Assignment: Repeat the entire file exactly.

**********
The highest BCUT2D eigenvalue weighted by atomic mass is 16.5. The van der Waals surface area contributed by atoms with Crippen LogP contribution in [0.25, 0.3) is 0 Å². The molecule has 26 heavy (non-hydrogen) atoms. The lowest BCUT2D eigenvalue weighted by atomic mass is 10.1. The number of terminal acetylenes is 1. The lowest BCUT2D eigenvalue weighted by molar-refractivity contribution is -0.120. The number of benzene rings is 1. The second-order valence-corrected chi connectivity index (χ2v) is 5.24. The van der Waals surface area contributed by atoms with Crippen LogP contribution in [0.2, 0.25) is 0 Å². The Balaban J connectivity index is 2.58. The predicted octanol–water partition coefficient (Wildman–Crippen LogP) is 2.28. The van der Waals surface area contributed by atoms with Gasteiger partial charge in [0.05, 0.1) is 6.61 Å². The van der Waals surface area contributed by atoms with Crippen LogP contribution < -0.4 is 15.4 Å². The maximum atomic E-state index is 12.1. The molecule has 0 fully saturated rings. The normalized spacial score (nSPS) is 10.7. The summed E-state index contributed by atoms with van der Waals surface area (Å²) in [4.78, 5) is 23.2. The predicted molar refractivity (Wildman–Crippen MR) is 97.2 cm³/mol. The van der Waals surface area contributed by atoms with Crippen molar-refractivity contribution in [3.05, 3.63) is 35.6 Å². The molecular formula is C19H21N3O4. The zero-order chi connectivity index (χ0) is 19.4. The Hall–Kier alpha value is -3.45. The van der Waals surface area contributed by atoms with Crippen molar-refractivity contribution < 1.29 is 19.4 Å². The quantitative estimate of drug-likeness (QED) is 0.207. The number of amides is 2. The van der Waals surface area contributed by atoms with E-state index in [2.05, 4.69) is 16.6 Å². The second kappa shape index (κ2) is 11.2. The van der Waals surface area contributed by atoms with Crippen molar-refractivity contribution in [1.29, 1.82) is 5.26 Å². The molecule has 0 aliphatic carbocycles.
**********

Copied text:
The highest BCUT2D eigenvalue weighted by atomic mass is 16.5. The van der Waals surface area contributed by atoms with Crippen LogP contribution in [0.25, 0.3) is 0 Å². The molecule has 26 heavy (non-hydrogen) atoms. The lowest BCUT2D eigenvalue weighted by atomic mass is 10.1. The number of terminal acetylenes is 1. The lowest BCUT2D eigenvalue weighted by molar-refractivity contribution is -0.120. The number of benzene rings is 1. The second-order valence-corrected chi connectivity index (χ2v) is 5.24. The van der Waals surface area contributed by atoms with Crippen LogP contribution in [0.2, 0.25) is 0 Å². The Balaban J connectivity index is 2.58. The predicted octanol–water partition coefficient (Wildman–Crippen LogP) is 2.28. The van der Waals surface area contributed by atoms with Gasteiger partial charge in [0.05, 0.1) is 6.61 Å². The van der Waals surface area contributed by atoms with Crippen LogP contribution < -0.4 is 15.4 Å². The maximum atomic E-state index is 12.1. The molecule has 0 fully saturated rings. The normalized spacial score (nSPS) is 10.7. The summed E-state index contributed by atoms with van der Waals surface area (Å²) in [4.78, 5) is 23.2. The predicted molar refractivity (Wildman–Crippen MR) is 97.2 cm³/mol. The van der Waals surface area contributed by atoms with Crippen molar-refractivity contribution in [3.05, 3.63) is 35.6 Å². The molecular formula is C19H21N3O4. The zero-order chi connectivity index (χ0) is 19.4. The Hall–Kier alpha value is -3.45. The van der Waals surface area contributed by atoms with Crippen molar-refractivity contribution < 1.29 is 19.4 Å². The quantitative estimate of drug-likeness (QED) is 0.207. The number of amides is 2. The van der Waals surface area contributed by atoms with E-state index in [2.05, 4.69) is 16.6 Å². The second kappa shape index (κ2) is 11.2. The van der Waals surface area contributed by atoms with Crippen molar-refractivity contribution in [1.29, 1.82) is 5.26 Å². The molecule has 0 aliphatic carbocycles.